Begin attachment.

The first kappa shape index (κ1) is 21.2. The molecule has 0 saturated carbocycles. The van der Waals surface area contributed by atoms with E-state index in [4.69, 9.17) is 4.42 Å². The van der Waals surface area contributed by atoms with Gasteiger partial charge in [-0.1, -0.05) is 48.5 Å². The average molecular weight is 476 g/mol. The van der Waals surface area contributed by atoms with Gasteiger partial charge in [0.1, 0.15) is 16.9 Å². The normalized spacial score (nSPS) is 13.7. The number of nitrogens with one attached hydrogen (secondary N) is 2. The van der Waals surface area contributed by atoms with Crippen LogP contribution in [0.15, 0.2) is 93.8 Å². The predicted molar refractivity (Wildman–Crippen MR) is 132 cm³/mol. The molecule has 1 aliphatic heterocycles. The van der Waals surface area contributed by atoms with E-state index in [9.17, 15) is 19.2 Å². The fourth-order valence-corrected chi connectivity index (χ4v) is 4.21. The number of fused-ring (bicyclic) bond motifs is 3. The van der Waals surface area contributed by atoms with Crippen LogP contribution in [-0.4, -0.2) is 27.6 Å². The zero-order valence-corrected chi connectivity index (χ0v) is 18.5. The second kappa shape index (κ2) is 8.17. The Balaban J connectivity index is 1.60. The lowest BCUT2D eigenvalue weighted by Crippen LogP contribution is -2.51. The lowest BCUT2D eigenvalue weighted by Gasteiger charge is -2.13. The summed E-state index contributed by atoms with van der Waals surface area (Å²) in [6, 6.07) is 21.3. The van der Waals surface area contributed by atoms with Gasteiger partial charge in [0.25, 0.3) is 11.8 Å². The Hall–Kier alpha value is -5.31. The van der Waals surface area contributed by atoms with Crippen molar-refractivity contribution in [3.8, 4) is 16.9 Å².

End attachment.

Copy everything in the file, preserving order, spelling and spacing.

The first kappa shape index (κ1) is 21.2. The molecule has 0 saturated carbocycles. The van der Waals surface area contributed by atoms with E-state index in [4.69, 9.17) is 4.42 Å². The van der Waals surface area contributed by atoms with Gasteiger partial charge in [-0.1, -0.05) is 48.5 Å². The average molecular weight is 476 g/mol. The van der Waals surface area contributed by atoms with Gasteiger partial charge in [0.1, 0.15) is 16.9 Å². The normalized spacial score (nSPS) is 13.7. The number of nitrogens with one attached hydrogen (secondary N) is 2. The van der Waals surface area contributed by atoms with Crippen LogP contribution in [0.15, 0.2) is 93.8 Å². The predicted molar refractivity (Wildman–Crippen MR) is 132 cm³/mol. The molecule has 1 aliphatic heterocycles. The van der Waals surface area contributed by atoms with E-state index in [9.17, 15) is 19.2 Å². The fourth-order valence-corrected chi connectivity index (χ4v) is 4.21. The number of fused-ring (bicyclic) bond motifs is 3. The van der Waals surface area contributed by atoms with Crippen LogP contribution in [-0.4, -0.2) is 27.6 Å². The zero-order valence-corrected chi connectivity index (χ0v) is 18.5. The second kappa shape index (κ2) is 8.17. The Balaban J connectivity index is 1.60. The lowest BCUT2D eigenvalue weighted by Crippen LogP contribution is -2.51. The lowest BCUT2D eigenvalue weighted by Gasteiger charge is -2.13. The summed E-state index contributed by atoms with van der Waals surface area (Å²) in [6, 6.07) is 21.3. The van der Waals surface area contributed by atoms with Gasteiger partial charge in [0.25, 0.3) is 11.8 Å². The Hall–Kier alpha value is -5.31. The van der Waals surface area contributed by atoms with Crippen molar-refractivity contribution in [3.8, 4) is 16.9 Å².